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Monday, January 01, 2018


Political Survivor - Part 2

by Tom Sullivan

Rev. Jasmine Beach-Ferrara, the first openly LGBT Buncombe County Commissioner and executive director of Campaign for Southern Equality. Photo by John Moriarty.

(Read Part 1 here.)

Kathy Sinclair knew the Courthouse Gang planned to nominate Randy Flack for chair of Buncombe County's Democratic committee in April 2007. Flack was one of Rep. Heath Shuler's district representatives and a longtime friend. Progressives would not contest that choice. They still wanted the 1st vice-chair position, which by state party rules had to be of the opposite sex from the chairman. From that perch, Sinclair could organize precincts and begin building towards November 2008.

Sinclair and her team (this writer included) recruited a second slate of candidates but planned to endorse Flack to minimize blowback.

With 300 flyers with the alternative slate printed, there would be one in every seat where the annual convention took place. Candidates prepared speeches and recruited friends to nominate them.

But Shuler's chief of staff, Hayden Rogers, got wind Flack planned to run for county chairman. With the Hatch Act to consider, Rogers gave Flack a choice between working for his longtime friend or serving as county chair. A week ahead of the convention, Flack bowed out.

Without a chair candidate, the insiders' slate fell apart. Sinclair had another in reserve.

By then the Courthouse knew of the challenge. Sinclair offered to pull their fat out of the fire. The Courthouse agreed to "allow" her to serve as chair. The remaining slate became a combination of the retiring chair's slate and hers. Progressives had hoped to provide delegates a real choice in 2007. Ironically, there was only the compromise slate left by Saturday. Only because Sinclair’s team was prepared.

Sinclair won the chairmanship at the convention by acclamation. In the county courthouse.

Kathy Sinclair

Sinclair had persisted. She had learned from her defeat. "Those progressives" had strategized and organized. When the party establishment faltered, they were positioned.

That was not the end of the transition struggle. But by 2011 when Otto DeBruhl, the longtime Register of Deeds and local Democratic "godfather," announced his retirement, a team of Obama campaign veterans was poised to make a move. Twenty-seven year-old Drew Reisinger set up a campaign overnight, lobbied the executive committee, and won the election to serve out the unexpired term. Reisinger still holds the position today.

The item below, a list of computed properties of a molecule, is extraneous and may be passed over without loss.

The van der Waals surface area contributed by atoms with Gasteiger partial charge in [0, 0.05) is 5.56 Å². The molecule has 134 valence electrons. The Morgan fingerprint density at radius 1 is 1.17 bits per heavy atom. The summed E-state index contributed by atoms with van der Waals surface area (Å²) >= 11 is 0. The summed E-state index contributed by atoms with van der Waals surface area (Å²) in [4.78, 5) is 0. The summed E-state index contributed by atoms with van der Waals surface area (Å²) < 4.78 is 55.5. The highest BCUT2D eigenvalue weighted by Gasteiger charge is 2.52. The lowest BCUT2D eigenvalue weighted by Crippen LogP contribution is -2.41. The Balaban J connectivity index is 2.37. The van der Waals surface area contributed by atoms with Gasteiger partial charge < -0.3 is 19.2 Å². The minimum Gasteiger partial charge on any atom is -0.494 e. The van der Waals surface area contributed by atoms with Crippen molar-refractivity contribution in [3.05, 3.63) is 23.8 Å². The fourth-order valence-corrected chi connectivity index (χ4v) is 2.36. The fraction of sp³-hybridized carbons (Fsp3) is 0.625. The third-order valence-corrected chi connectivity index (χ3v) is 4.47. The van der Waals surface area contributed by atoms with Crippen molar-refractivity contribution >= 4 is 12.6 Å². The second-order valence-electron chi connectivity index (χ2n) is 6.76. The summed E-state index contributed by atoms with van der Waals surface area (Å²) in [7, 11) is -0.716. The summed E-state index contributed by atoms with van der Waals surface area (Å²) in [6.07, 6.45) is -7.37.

Progressives had no animosity towards the "old guard." They simply wanted their chance to lead. Their predecessors had not adapted to the new political climate and shifting demographics. They lamented the dearth of young people in the organization even as they gave them no path to leadership.

I wrote last December:

The real split is between top-down leaders and bottom-up, grassroots activists expected to wait their turn. A top-down establishment holding onto the past with white knuckles is not going to grow the party out of the minority status in which it finds itself. The familiar and comfortable is not what the electorate is thirsting for. Years of service is not enough. Voters want bold, forward-looking leadership. Offer a new generation of activists something less and they'll stay away. That's not a promising vehicle for change to anyone under 40 years old.
Jeff Rose, a talented, 32-year-old Bernie Sanders organizer, became Buncombe County Democrats' new county chair in April 2017. Sinclair recruited him to replace her after her third term. She later ran for and won the chairmanship of NC District 11 against veteran Luke Hyde. Her leadership team included several officers under 35.

Jeff Rose

“I don’t own this seat. The seat is not mine,” Sinclair says. “If you are going to build for the future, you’ve got to have a pipeline of people” to make grassroots politics sustainable. “We opened the doors.”

Even progressive elected Democrats needed convincing to support the transition. They'd come to count on Sinclair’s fierce work ethic for their re-elections. When friends asked last January when she expected to start working on the 2016 elections, Sinclair could reply, “We started working on 2016 the day after the election in 2014.”

An election protection attorney visiting from Boston on Election Day 2014 said he’d never seen an operation like Buncombe’s. County Democrats picked up two state House seats on a day Democrats across the country took a shellacking.

But an organization doesn’t thrive when leaders hang on beyond their time. Nor will young activists join one with the institutional vigor of a men's fraternal organization.

The DNC has not yet learned that lesson. Neither have the DSCC, the DCCC, or their state-based counterparts. Their focus is caucus-building – more Democratic butts in legislative seats – and not movement building. It's no fun serving in the minority of a legislature dominated by committed antagonists, and they will support good fundraisers before good candidates. But caucus-building doesn't inspire voters or volunteers.

If there is a moral of this story, it is this. If progressives expect to reform the Democratic Party's culture and generate new dynamism, it will take commitment and work. Probably at the county and state levels first. Sorry.

This is political "Survivor." Outwit. Outplay. Outlast. Commit to it and your position will advance. Those who don’t show up to play forfeit.

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